Lost in The Trees: A Church that fits our Needs

Guest Post By: Brendan

A Church that fits our Needs is the new album by folk orchestra Lost in the Trees. In late 2010, I was privileged to be in the audience when the band performed at Mountain Stage. Their far too brief set featured gorgeous, lushly orchestrated songs passionately performed by lead singer, Ari Picker, with Emma Nadeau’s seraphic backing vocals. It was an intoxicating and melancholy mix. I quickly sought out more of their work, and was happy to discover they’ve been heavily covered by NPR’s All Songs Considered. Those live recordings sustained me as I eagerly awaited their next album, which was teased as being “more Stravinsky and less Vivaldi.” Picker’s affection for that composer’s work is evident in his 12-track song cycle, A Church That Fits Our Needs.

The album is a tribute to his mother, who took her own life in 2009. Only ten of the tracks are actual songs, while the other two are essentially sound effects of walking in the woods mingled with a dissonant piano. It is a profoundly moving experience that’s so difficult to put into words, I can’t help but think that “writing about music is like dancing about architecture.” There are so many symbolic references to sounds, images and elements in these songs, I wish Picker had provided a schema for the album as Joyce did for Ulysses.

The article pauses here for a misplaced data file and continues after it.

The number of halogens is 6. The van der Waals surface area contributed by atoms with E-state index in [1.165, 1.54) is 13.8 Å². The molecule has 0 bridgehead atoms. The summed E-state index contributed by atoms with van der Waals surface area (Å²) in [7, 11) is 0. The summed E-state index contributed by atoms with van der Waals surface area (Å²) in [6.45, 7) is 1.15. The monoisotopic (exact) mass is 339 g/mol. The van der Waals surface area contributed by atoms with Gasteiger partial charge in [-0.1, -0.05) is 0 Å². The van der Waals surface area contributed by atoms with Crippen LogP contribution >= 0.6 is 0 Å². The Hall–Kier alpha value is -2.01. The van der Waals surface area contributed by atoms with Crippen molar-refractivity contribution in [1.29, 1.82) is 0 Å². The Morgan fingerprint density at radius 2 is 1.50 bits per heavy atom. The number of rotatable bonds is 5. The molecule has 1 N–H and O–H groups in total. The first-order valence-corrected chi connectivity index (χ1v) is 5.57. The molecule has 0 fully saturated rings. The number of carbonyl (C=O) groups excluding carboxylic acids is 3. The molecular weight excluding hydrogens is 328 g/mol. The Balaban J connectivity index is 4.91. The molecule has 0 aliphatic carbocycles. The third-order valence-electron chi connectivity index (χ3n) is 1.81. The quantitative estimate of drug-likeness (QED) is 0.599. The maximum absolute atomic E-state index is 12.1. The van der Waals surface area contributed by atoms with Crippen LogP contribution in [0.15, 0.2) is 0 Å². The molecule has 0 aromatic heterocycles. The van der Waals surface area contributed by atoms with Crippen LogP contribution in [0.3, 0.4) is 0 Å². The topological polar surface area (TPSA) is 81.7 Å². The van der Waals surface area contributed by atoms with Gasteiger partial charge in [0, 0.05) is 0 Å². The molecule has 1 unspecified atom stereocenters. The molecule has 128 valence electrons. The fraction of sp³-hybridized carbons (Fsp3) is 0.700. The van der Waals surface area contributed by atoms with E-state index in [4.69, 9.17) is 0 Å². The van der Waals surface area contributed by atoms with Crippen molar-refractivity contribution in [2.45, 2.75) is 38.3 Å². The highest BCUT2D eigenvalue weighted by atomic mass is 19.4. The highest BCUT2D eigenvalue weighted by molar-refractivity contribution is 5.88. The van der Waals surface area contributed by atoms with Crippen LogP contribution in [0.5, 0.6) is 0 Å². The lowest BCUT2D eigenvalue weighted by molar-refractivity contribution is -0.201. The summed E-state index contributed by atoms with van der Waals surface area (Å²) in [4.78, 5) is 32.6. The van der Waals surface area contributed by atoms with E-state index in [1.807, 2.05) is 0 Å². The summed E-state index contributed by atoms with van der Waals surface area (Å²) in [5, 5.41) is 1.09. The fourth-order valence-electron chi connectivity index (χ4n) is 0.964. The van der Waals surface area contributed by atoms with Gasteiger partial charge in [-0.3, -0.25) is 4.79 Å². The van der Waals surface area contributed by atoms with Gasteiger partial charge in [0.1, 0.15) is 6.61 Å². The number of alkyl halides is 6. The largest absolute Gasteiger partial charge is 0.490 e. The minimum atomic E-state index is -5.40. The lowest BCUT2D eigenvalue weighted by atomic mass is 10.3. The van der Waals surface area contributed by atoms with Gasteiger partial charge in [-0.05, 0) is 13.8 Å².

Standout tracks for me include “Red,” “Golden Eyelids,” and “Icy River,” but this is an album that really needs to be appreciated as a whole, and one which deserves repeated listens to peel away its layers.

A Church That Fits Our Needs culminates in “Vines,” which demonstrates the album’s deeply submerged symbolism. Picker has said he’s not a poet, but these lyrics belie that claim:

Follow your shadow down to the ocean and get swept up by the sea. You are weeping, you are weeping all that I’ve done to you was once done to me. Such a wicked, wicked house we’re on rounding your memories. And all your words can try, you words can try but there are things that words can’t say, I’ll watch you fall away, fall away as you cower under our graves. I swore I saw her in her golden armor float up around the house, was so glorious, was so glorious, she came down and put her song into my mouth. Her voice lights up the darkest staircase, I’m home when you’re around. And my song will try, my songs can try but there are things that songs can’t say, so watch me fall away, fall away as I cower under your grace. Am I hopeless, am I hopeless, I trust you but where are we walking to?

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Lost in the Trees Official Site

The version of “All Alone in an Empty House” (the title track from their previous album) which opens this amazing NPR set brings tears to my eyes every time I hear it.